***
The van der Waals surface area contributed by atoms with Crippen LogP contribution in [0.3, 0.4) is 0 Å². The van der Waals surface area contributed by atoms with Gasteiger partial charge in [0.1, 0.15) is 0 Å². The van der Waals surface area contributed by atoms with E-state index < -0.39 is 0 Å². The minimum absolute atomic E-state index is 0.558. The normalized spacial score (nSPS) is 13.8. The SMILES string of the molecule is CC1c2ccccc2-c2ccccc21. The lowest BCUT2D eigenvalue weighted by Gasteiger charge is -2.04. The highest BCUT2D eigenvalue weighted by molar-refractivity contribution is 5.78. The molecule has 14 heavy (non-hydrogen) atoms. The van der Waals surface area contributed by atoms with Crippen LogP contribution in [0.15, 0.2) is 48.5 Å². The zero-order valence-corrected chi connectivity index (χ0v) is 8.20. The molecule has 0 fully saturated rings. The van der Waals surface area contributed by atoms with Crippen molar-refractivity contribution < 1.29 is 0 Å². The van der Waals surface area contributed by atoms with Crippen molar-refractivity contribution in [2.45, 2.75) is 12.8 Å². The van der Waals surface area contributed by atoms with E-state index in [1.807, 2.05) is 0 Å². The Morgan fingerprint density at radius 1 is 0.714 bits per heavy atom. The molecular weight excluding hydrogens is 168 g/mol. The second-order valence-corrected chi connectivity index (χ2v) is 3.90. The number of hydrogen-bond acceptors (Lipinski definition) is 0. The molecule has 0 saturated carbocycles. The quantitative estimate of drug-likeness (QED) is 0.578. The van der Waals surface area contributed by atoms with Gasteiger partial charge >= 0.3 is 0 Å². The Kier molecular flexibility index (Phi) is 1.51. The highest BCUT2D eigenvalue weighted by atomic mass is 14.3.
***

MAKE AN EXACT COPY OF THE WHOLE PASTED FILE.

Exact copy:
The van der Waals surface area contributed by atoms with Crippen LogP contribution in [0.3, 0.4) is 0 Å². The van der Waals surface area contributed by atoms with Gasteiger partial charge in [0.1, 0.15) is 0 Å². The van der Waals surface area contributed by atoms with E-state index < -0.39 is 0 Å². The minimum absolute atomic E-state index is 0.558. The normalized spacial score (nSPS) is 13.8. The SMILES string of the molecule is CC1c2ccccc2-c2ccccc21. The lowest BCUT2D eigenvalue weighted by Gasteiger charge is -2.04. The highest BCUT2D eigenvalue weighted by molar-refractivity contribution is 5.78. The molecule has 14 heavy (non-hydrogen) atoms. The van der Waals surface area contributed by atoms with Crippen LogP contribution in [0.15, 0.2) is 48.5 Å². The zero-order valence-corrected chi connectivity index (χ0v) is 8.20. The molecule has 0 fully saturated rings. The van der Waals surface area contributed by atoms with Crippen molar-refractivity contribution < 1.29 is 0 Å². The van der Waals surface area contributed by atoms with Crippen molar-refractivity contribution in [2.45, 2.75) is 12.8 Å². The van der Waals surface area contributed by atoms with E-state index in [1.807, 2.05) is 0 Å². The Morgan fingerprint density at radius 1 is 0.714 bits per heavy atom. The molecular weight excluding hydrogens is 168 g/mol. The second-order valence-corrected chi connectivity index (χ2v) is 3.90. The number of hydrogen-bond acceptors (Lipinski definition) is 0. The molecule has 0 saturated carbocycles. The quantitative estimate of drug-likeness (QED) is 0.578. The van der Waals surface area contributed by atoms with Gasteiger partial charge >= 0.3 is 0 Å². The Kier molecular flexibility index (Phi) is 1.51. The highest BCUT2D eigenvalue weighted by atomic mass is 14.3.